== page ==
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Saturday, August 03, 2019

Divorce and the Contracts Clause

Next semester I'm teaching a seminar on the Marshall Court. In preparation for that class, I reread Dartmouth College v. Woodward. One fascinating subplot in the argument was whether the Contracts Clause barred a state from making divorces easy to obtain. New Hampshire argued that the Contracts Clause could not truly apply to all contracts and should not be read to cover Dartmouth's charter. If the Contracts Clause were read so broadly, then a state law permitting something like no-fault divorce would be very problematic. After all, divorce laws do undercut the obligations imposed by a marriage contract.

Chief Justice Marshall discussed the point in his opinion. He said state divorce statutes were not liberal (in other words, someone needed to prove specific wrongs by their spouse to obtain a divorce). Thus, they tracked fairly closely with the common law exceptions to a contract. (fraud, duress, etc.). He also said that the divorce issue need not be addressed--Dartmouth's charter was a contract no matter what you thought about divorce.

Justice Story, in a separate opinion, went further. He said that no-fault divorce laws would be unconstitutional. Whether anyone else ever took that view, I do not know. (Justice Washington, characteristically, declined to talk about what amounted to a hypothetical in his separate opinion concurring in the judgement.

I do not know why Dartmouth College generated multiple opinions (unlike the typical Marshall Court opinion). But disagreements about divorce among the Big 3 (Marshall, Washington, and Story). may be the answer.    

Posted by Gerard Magliocca on August 3, 2019 at 08:38 PM | Permalink


Just to cite from the ruling," one touch " citation concerning the issue of Public v. private in this regard:

From this review of the charter, it appears that Dartmouth College is an eleemosynary institution incorporated for the purpose of perpetuating the application of the bounty of the donors to the specified objects of that bounty; that its Trustees or Governors [17 U.S. 641] were originally named by the founder and invested with the power of perpetuating themselves; that they are not public officers, nor is it a civil institution, participating in the administration of government, but a charity school or a seminary of education incorporated for the preservation of its property and the perpetual application of that property to the objects of its creation.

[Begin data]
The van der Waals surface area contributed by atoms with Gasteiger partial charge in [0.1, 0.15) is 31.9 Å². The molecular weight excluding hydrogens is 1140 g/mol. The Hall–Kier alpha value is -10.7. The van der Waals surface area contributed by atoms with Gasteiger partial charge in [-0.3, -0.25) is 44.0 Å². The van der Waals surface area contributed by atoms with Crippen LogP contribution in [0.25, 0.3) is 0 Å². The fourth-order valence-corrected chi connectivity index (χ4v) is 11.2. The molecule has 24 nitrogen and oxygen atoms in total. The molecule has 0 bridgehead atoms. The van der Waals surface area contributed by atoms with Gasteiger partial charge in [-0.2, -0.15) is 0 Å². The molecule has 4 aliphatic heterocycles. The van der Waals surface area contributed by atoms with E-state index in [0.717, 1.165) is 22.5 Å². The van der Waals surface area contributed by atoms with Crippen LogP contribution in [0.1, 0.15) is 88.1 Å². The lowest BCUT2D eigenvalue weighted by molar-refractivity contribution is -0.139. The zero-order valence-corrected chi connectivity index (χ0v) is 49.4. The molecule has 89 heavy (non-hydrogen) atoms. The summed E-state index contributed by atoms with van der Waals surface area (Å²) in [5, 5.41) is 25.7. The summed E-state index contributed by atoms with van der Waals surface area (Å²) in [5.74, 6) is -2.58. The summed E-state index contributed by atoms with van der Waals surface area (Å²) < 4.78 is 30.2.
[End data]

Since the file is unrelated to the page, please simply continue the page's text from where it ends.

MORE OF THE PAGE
Posted by: El roam | Aug 4, 2019 9:24:09 AM

Interesting. But how do we know about any distinction between private and public spheres here ? The constitution in Article I(10) dictates that no state will make any " law impairing the Obligation of contracts ". Yet, no distinction between private and public contracts in that article. It is correct that in the Trustees of Darmouth College case, it was a contract, and private body seemingly. But the issue itself or the amendment legislated had public aspects one may argue. While divorce, should be related one may argue, rather to the private sphere. For the act amending, I quote, is:

"An act to amend the charter, and enlarge and improve the corporation of Dartmouth College." Among other alterations in the charter, this act increases the number of Trustees to twenty-one, gives the appointment of the additional members to the executive of the State, and creates a Board of Overseers with power to inspect and control the most important acts of the Trustees.

End of quotation:

This is rather a public issue one may argue. A sovereign issue of one state and not directly prohibited by the constitution, but impairing contracts, of which kind, we don't know much.

By the way, one may reach the ruling, here:



Posted by: El roam | Aug 4, 2019 6:31:13 AM

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